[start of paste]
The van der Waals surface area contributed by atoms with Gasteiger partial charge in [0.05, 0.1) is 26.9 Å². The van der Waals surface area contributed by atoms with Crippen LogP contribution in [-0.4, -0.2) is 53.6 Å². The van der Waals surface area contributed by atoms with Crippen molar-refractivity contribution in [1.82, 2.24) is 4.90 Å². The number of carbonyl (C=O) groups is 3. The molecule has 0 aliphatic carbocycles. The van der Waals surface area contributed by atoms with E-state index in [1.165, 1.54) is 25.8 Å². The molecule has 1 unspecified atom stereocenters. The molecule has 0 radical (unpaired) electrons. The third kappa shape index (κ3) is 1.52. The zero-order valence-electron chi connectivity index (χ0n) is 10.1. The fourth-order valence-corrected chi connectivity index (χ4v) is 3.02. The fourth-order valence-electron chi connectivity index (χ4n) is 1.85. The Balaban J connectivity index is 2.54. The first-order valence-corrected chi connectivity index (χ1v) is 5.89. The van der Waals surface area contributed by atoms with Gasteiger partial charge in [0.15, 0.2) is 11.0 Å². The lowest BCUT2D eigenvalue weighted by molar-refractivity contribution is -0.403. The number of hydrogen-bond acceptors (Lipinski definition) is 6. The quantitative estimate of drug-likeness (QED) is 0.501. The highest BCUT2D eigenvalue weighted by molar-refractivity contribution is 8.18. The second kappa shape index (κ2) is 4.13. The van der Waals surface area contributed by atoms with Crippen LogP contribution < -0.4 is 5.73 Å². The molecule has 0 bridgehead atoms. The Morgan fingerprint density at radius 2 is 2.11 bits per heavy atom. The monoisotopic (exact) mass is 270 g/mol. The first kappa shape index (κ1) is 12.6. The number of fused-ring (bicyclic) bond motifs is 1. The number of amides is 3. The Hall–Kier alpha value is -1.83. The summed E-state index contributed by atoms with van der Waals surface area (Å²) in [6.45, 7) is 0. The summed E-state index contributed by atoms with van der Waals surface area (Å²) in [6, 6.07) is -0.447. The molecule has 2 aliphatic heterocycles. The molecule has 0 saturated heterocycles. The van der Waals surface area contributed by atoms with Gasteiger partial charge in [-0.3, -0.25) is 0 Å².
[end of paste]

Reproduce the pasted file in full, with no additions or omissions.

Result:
The van der Waals surface area contributed by atoms with Gasteiger partial charge in [0.05, 0.1) is 26.9 Å². The van der Waals surface area contributed by atoms with Crippen LogP contribution in [-0.4, -0.2) is 53.6 Å². The van der Waals surface area contributed by atoms with Crippen molar-refractivity contribution in [1.82, 2.24) is 4.90 Å². The number of carbonyl (C=O) groups is 3. The molecule has 0 aliphatic carbocycles. The van der Waals surface area contributed by atoms with E-state index in [1.165, 1.54) is 25.8 Å². The molecule has 1 unspecified atom stereocenters. The molecule has 0 radical (unpaired) electrons. The third kappa shape index (κ3) is 1.52. The zero-order valence-electron chi connectivity index (χ0n) is 10.1. The fourth-order valence-corrected chi connectivity index (χ4v) is 3.02. The fourth-order valence-electron chi connectivity index (χ4n) is 1.85. The Balaban J connectivity index is 2.54. The first-order valence-corrected chi connectivity index (χ1v) is 5.89. The van der Waals surface area contributed by atoms with Gasteiger partial charge in [0.15, 0.2) is 11.0 Å². The lowest BCUT2D eigenvalue weighted by molar-refractivity contribution is -0.403. The number of hydrogen-bond acceptors (Lipinski definition) is 6. The quantitative estimate of drug-likeness (QED) is 0.501. The highest BCUT2D eigenvalue weighted by molar-refractivity contribution is 8.18. The second kappa shape index (κ2) is 4.13. The van der Waals surface area contributed by atoms with Crippen LogP contribution < -0.4 is 5.73 Å². The molecule has 0 bridgehead atoms. The Morgan fingerprint density at radius 2 is 2.11 bits per heavy atom. The monoisotopic (exact) mass is 270 g/mol. The first kappa shape index (κ1) is 12.6. The number of fused-ring (bicyclic) bond motifs is 1. The number of amides is 3. The Hall–Kier alpha value is -1.83. The summed E-state index contributed by atoms with van der Waals surface area (Å²) in [6.45, 7) is 0. The summed E-state index contributed by atoms with van der Waals surface area (Å²) in [6, 6.07) is -0.447. The molecule has 2 aliphatic heterocycles. The molecule has 0 saturated heterocycles. The van der Waals surface area contributed by atoms with Gasteiger partial charge in [-0.3, -0.25) is 0 Å².